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Book Title: The Tortoise and the Hare|
The author of the book: Elizabeth Jenkins
Date of issue: 1983
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Format files: PDF
The size of the: 514 KB
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The magnetic Evelyn Gresham, fifty-two, is a barrister of considerable distinction. He has everything life can offer: a gracious home; a beautiful, devoted younger wife; a son who adores him. Their neighbor, Blanche Silcox, is a plain, tweed-wearing woman of fifty who rides, shoots, fishes, and drives a Rolls-Royce in every way the opposite of his wife. Their world is conventional country life at its most idyllic: how can its gentle surfaces be disturbed? A love story with a difference, subtly demonstrating that in affairs of the heart, the race is not necessarily to the swift or fair.
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Read information about the authorFrom Elizabeth Jenkins' obituary in The New York Times:
As a novelist, Ms. Jenkins was best known for “The Tortoise and the Hare” (1954), the story of a disintegrating marriage between a barrister and his desperate wife that Hilary Mantel, writing in The Sunday Times of London in 1993, called “as smooth and seductive as a bowl of cream.” Its author, Ms. Mantel wrote, “seems to know a good deal about how women think and how their lives are arranged; what women collude in, what they fear.”
To a wider public Ms. Jenkins was known as the author of psychologically acute, stylishly written, accessible biographies. Most dealt with important literary or historical figures, but in “Joseph Lister” (1960) she told the life of the English surgeon who pioneered the concept of sterilization in medicine, and in “Dr. Gully’s Story” (1972) she reconstructed a Victorian murder and love triangle.
Margaret Elizabeth Jenkins was born on Oct. 31, 1905, in Hitchin, Hertfordshire, where a year earlier her father had founded Caldicott, a prep school.
She studied English and history at Newnham College, Cambridge, where at the time women could take exams but not receive degrees. The principal of the college was Pernel Strachey, sister of the biographer and Bloomsbury figure Lytton Strachey, and through her Ms. Jenkins met Edith Sitwell and Leonard and Virginia Woolf.
She found the company intellectually distinguished but rude and unpleasant. Woolf’s description of Ms. Jenkins’s first novel, “Virginia Water” (1929), as “a sweet white grape of a book” did not erase the impression.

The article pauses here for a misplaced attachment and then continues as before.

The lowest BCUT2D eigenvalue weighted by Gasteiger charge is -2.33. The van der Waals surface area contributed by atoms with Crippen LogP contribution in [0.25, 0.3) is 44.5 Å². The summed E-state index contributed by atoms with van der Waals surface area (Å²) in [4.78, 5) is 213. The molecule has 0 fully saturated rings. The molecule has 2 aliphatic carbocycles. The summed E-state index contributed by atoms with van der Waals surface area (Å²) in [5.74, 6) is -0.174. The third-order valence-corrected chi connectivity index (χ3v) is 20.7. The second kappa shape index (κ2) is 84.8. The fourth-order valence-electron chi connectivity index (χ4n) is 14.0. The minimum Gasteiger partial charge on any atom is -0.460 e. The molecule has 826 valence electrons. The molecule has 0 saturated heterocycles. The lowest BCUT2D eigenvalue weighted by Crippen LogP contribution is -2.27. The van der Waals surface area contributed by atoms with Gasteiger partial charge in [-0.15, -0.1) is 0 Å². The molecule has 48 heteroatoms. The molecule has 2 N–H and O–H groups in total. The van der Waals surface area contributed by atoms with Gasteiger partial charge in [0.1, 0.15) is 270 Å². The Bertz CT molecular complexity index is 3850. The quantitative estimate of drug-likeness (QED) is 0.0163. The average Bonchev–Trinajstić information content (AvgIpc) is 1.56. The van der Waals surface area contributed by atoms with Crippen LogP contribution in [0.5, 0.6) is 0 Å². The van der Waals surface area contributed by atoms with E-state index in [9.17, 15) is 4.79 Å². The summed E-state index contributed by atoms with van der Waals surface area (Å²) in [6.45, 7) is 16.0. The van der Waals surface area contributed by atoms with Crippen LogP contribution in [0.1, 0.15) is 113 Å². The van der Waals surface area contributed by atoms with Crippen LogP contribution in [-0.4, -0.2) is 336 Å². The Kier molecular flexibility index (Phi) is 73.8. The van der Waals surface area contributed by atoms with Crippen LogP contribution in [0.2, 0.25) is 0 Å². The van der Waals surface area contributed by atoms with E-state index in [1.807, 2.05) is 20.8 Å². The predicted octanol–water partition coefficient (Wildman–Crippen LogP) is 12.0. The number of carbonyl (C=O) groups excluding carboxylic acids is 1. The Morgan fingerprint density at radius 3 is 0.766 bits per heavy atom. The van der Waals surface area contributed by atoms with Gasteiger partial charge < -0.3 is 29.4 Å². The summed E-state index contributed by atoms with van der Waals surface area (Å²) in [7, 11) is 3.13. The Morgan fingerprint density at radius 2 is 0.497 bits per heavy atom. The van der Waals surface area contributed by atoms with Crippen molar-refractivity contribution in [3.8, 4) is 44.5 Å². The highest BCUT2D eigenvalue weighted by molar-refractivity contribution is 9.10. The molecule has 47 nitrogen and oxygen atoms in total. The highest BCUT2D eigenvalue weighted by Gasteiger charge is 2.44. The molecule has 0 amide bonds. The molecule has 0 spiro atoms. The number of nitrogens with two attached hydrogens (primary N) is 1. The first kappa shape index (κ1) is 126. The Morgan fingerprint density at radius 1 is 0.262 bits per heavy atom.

Despite good reviews for her first novel and a three-book deal with the publisher Victor Gollancz, Ms. Jenkins began teaching English at King Alfred’s School in Hampstead, where she remained until the outbreak of World War II.
In this period she wrote two of her most admired biographies, “Lady Caroline Lamb” (1932) and “Jane Austen” (1938), as well as the chilling “Harriet” (1934), a novel about the sufferings of a mentally disabled woman whose husband, a scheming clerk, marries for her money.
During the war Ms. Jenkins worked for the Assistance Board, helping Jewish refugees and victims of the German air raids on London. She later worked for the Board of Trade and the Ministry of Information.
“Elizabeth the Great” (1958) showed her biographical talents at their most effective. Although she relied on the standard historical sources, Ms. Jenkins added a psychological dimension to her portrait that other historians had scanted.
The historian Garrett Mattingly, in a review, wrote that Ms. Jenkins “is really not much interested in war and diplomacy, politics and finance.” Her specialty, he argued, was the human heart. “We believe Elizabeth Jenkins,” he added, “because, by imaginative insight and instinctive sympathy, she can make the figures of a remote historical pageant as real, as living, as three-dimensional as characters in a novel.”
Ms. Jenkins returned to the Elizabethan period in “Elizabeth and Leicester” (1961) and roamed further afield in “The Mystery of King Arthur” (1975) and “The Princes in the Tower” (1978). In “Six Criminal Women” (1949), she presented short studies of two murderers, a pickpocket, a blackmailer and a con artist living between the 14th and 19th centuries. A more wholesome gallery of characters was put on view in “Ten Fascinating Women” (1955).
In 1940 she helped found the Jane Austen Society and took part in its campaign to buy Austen’s house at Chawton, where Austen spent the last eight years of her life. It is now a museum.
Her novels included “Doubtful Joy” (1935), “The Phoenix’ Nest” (1936), “Robert and Helen” (1944), “Brightness” (1963) and “Honey” (1968).
In 2004 Ms. Jenkins published a memoir, “The View From Downshire Hill.” Its title refers to the Hampstead neighborhood whe
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